The conference also featured student research presentations, where I learned about a graphene-based supercapacitor, the decay properties of neutral kaons, and the detector upgrade of the ALICE experiment at the Large Hadron Collider. Tasha Williams from Chicago State University introduced me to her professor, Dr. Edmundo Garcia, who provided her with an opportunity to do research at CERN in Switzerland. He was very nice and open to further questions about research at CERN.

One of my career goals is working at laboratory like CERN or Fermilab. I was excited that the conference offered a visit to Fermilab. Our tour guide, Anne Mary Teichert from the Lederman Science Center, explained the history of Fermilab, its current research, and the benefits of the research.

On the tour I learned about the three frontiers of research to answer fundamental questions about the universe: the energy frontier, the intensity frontier and the cosmic frontier. We visited the MINOS cavern and MINERvA to learn about current developments in the neutrino oscillation experiments. I am fascinated by neutrinos, which are nicknamed "ghost particles” due to their elusive nature. At my school I founded an SPS newsletter and I called it “Neutrino.” After lunch, we continued our tour with visits to the tevatron collider and its DZero experiment where the top quark was discovered. We also visited the linear accelerator building to see the historic Cockcroft-Walton accelerator and the main control room of the tevatron collider.

Another highlight from the conference was a writing workshop. I believe a scientist must possess exceptional writing skills to bridge the gap between science and the general public. Since English is my second language, I intend to keep improving my skills by attending writing workshops or publishing my work in the school newspaper. At the workshop, Tracy Weiner, associate director of the UChicago writing program, taught us many valuable lessons in writing techniques. She informed us that before writing we should read a lot in our field of interest. We should notice writing styles and find out why we think they are bad or good. Our motivation in writing must be to genuinely inform people and to explain why our work is important. "Motivation is clarity," Tracy Weiner said.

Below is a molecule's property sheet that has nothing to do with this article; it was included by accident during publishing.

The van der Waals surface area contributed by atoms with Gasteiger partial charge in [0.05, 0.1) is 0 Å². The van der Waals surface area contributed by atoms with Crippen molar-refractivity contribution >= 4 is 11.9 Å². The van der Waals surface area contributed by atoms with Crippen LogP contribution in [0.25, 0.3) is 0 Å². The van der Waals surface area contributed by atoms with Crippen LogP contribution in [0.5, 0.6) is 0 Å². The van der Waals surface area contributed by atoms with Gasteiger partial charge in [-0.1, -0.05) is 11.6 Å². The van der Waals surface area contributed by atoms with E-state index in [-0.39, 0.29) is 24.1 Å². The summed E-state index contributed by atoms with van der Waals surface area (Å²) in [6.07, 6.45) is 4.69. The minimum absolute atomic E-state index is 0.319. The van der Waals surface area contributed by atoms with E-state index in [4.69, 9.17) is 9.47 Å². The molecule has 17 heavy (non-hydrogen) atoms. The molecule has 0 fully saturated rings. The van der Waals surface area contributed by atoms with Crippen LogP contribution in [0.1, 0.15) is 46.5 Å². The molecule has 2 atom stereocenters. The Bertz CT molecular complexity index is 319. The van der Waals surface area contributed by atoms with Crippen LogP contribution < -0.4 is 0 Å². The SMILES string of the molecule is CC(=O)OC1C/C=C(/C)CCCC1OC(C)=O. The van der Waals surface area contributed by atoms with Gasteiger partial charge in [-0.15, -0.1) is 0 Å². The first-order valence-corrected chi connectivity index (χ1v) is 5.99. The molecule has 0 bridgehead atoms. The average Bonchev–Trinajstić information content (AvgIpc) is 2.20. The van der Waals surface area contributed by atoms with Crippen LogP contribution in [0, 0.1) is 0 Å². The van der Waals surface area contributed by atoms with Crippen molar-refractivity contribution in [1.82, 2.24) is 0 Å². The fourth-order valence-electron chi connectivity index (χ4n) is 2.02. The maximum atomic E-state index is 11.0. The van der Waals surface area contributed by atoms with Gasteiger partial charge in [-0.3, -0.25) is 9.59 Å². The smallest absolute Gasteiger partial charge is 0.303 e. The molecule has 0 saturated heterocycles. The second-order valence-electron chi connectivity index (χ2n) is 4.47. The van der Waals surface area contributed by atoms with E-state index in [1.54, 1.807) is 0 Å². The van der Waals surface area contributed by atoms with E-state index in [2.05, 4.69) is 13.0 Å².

In terms of engaging the general public in science, another great technique was offered by Michelle B. Larson, president and CEO of Adler Planetarium. Instead of focusing on the result of our work, she said, we should focus on the process. She also mentioned an interesting, out-of-the box, approach to take when applying for jobs.  Dr. Larson said, "Apply for the job that does not exist. Offer what you can do."

The conference also presented a wide range of career options for women with physics degrees, such as teaching, working at museums, computer programming, and finance and investment opportunities. In the fields of experimental research, we were exposed to the current research in dark matter, exoplanets, the Higgs boson, quantum computing, and medical physics.

Needless to say, the 2014 Midwest CUWiP was a "one-stop shop" for great resources for any aspiring female physicist. I went back home with a stronger motivation to study physics, more confidence in applying to graduate schools, and a list of things I plan to share with my friends at school.

Areas of Alignment: Career Resources: Scientific Categories:

The student poster session. Photo by Caroline K. Williams

SPS Reporter Caroline K. Williams at Fermilab.